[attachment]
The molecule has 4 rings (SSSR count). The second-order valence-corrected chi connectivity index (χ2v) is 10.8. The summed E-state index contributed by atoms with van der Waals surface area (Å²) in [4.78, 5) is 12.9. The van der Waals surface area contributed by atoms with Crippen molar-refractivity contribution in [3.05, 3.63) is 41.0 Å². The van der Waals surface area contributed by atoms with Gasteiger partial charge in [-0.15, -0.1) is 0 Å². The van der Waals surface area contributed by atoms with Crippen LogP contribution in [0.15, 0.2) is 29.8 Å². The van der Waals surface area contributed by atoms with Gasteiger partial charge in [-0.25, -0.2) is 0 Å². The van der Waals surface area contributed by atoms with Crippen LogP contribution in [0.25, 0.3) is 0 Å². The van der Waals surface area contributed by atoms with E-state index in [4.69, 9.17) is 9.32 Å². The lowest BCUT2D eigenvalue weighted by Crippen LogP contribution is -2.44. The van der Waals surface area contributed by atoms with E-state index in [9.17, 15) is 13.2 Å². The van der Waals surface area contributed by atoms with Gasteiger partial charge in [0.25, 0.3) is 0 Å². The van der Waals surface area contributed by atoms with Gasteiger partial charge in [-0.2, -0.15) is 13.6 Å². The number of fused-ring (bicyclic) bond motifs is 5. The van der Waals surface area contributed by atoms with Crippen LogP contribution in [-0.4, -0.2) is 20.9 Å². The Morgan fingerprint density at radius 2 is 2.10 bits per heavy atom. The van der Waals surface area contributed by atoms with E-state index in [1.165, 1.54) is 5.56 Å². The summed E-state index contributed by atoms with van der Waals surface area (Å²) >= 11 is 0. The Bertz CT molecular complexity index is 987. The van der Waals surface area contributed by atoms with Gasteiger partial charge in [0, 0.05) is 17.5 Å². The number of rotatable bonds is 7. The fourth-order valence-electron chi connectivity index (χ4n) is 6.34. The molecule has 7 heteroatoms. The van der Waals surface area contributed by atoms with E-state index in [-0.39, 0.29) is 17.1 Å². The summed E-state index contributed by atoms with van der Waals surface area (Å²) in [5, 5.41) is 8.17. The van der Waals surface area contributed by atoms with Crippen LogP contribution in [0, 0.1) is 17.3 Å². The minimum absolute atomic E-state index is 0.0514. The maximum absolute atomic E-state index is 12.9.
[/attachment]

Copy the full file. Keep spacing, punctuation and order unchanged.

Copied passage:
The molecule has 4 rings (SSSR count). The second-order valence-corrected chi connectivity index (χ2v) is 10.8. The summed E-state index contributed by atoms with van der Waals surface area (Å²) in [4.78, 5) is 12.9. The van der Waals surface area contributed by atoms with Crippen molar-refractivity contribution in [3.05, 3.63) is 41.0 Å². The van der Waals surface area contributed by atoms with Gasteiger partial charge in [-0.15, -0.1) is 0 Å². The van der Waals surface area contributed by atoms with Crippen LogP contribution in [0.15, 0.2) is 29.8 Å². The van der Waals surface area contributed by atoms with Gasteiger partial charge in [-0.25, -0.2) is 0 Å². The van der Waals surface area contributed by atoms with Crippen LogP contribution in [0.25, 0.3) is 0 Å². The van der Waals surface area contributed by atoms with E-state index in [4.69, 9.17) is 9.32 Å². The lowest BCUT2D eigenvalue weighted by Crippen LogP contribution is -2.44. The van der Waals surface area contributed by atoms with E-state index in [9.17, 15) is 13.2 Å². The van der Waals surface area contributed by atoms with Gasteiger partial charge in [0.25, 0.3) is 0 Å². The van der Waals surface area contributed by atoms with Gasteiger partial charge in [-0.2, -0.15) is 13.6 Å². The number of fused-ring (bicyclic) bond motifs is 5. The van der Waals surface area contributed by atoms with Crippen LogP contribution in [-0.4, -0.2) is 20.9 Å². The Morgan fingerprint density at radius 2 is 2.10 bits per heavy atom. The van der Waals surface area contributed by atoms with E-state index in [1.165, 1.54) is 5.56 Å². The summed E-state index contributed by atoms with van der Waals surface area (Å²) >= 11 is 0. The Bertz CT molecular complexity index is 987. The van der Waals surface area contributed by atoms with Gasteiger partial charge in [0, 0.05) is 17.5 Å². The number of rotatable bonds is 7. The fourth-order valence-electron chi connectivity index (χ4n) is 6.34. The molecule has 7 heteroatoms. The van der Waals surface area contributed by atoms with E-state index in [-0.39, 0.29) is 17.1 Å². The summed E-state index contributed by atoms with van der Waals surface area (Å²) in [5, 5.41) is 8.17. The van der Waals surface area contributed by atoms with Crippen LogP contribution in [0, 0.1) is 17.3 Å². The minimum absolute atomic E-state index is 0.0514. The maximum absolute atomic E-state index is 12.9.